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Unit 121: Nasrallah's death squad carrying out Iran's agenda in Lebanon

By Nohad Topalian

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Lebanese activists lift placards bearing the portrait of slain activist and intellectual Lokman Slim and the Arabic slogan 'zero fear' at a demonstration in downtown Beirut on February 9. [Anwar Amro/AFP]

BEIRUT -- Hizbullah chief Hassan Nasrallah is known to control a death squad that has assassinated prominent opponents, intimidating the Lebanese people and holding them hostage to Iran's agenda.

Iran's outsized influence has plunged Lebanon into a crisis inside its borders and also threatens the country's security, observers said, as Hizbullah has been using Lebanese territory as a launchpad for attacks on neighbouring Israel.

Opponents of the Iran-backed party who spoke with Al-Mashareq -- one on condition of anonymity due to fear of reprisal -- said they blamed Hizbullah for Lebanon's collapse.

The assassination, in February, of political activist and Hizbullah opponent Lokman Slim is just one of many examples of the party's brutal slayings, often carried out by its so-called "Unit 121".

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The children of Lebanese Hizbullah members hold portraits of Hizbullah chief Hassan Nasrallah and Iranian leader Ali Khamenei during a procession in the southern Lebanese city of Nabatieh on October 4, 2017. [Mahmoud Zayyat/AFP]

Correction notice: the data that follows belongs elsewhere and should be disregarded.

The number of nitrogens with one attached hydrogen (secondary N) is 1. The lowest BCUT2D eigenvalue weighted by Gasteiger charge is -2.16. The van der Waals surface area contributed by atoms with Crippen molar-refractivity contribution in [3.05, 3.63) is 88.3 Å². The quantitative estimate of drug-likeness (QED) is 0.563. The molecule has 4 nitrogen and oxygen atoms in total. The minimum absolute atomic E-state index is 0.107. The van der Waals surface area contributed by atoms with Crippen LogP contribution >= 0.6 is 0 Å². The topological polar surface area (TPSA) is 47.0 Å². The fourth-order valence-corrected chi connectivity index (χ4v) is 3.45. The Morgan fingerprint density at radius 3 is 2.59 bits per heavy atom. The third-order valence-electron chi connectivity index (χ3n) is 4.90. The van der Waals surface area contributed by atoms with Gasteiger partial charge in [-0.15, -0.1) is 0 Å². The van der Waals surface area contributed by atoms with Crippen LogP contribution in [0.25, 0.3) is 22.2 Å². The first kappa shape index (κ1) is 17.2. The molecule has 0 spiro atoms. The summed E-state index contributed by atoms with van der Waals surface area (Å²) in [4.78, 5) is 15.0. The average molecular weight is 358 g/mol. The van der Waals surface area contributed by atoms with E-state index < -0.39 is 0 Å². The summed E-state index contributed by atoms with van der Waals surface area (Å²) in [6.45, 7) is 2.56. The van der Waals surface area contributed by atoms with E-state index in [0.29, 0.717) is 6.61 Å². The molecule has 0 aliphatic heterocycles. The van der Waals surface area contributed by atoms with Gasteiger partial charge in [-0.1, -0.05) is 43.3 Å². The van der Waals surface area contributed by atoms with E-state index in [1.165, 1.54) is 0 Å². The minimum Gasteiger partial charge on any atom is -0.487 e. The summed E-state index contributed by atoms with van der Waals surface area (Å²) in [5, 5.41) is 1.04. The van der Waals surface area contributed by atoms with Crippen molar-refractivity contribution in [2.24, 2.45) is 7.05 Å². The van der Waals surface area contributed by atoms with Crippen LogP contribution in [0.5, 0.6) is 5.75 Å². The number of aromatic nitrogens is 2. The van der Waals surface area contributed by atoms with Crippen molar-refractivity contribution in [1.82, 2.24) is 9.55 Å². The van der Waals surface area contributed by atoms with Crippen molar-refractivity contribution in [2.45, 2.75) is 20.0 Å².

In an August 25 report in the Washington Post, security sources revealed that Salim Ayyash, a Hizbullah operative convicted for his involvement in the assassination of Prime Minister Rafik al-Hariri, was a member of Unit 121.

The unit, which has carried out at least four other assassinations, operates on direct orders from Nasrallah, the sources said.

'Orders from Iran'

The Hizbullah chief "receives his orders from Iran and controls Lebanon's internal and international decisions", said a Shia opponent of the Iran-backed party.

Nasrallah "was in the beginning a small wage-earner created by Iran, which made him a leader and gave him a large [mandate] and powers to serve al-Wali al-Faqih (Guardian of the Jurist, Iranian leader Ali Khamenei)", the source said.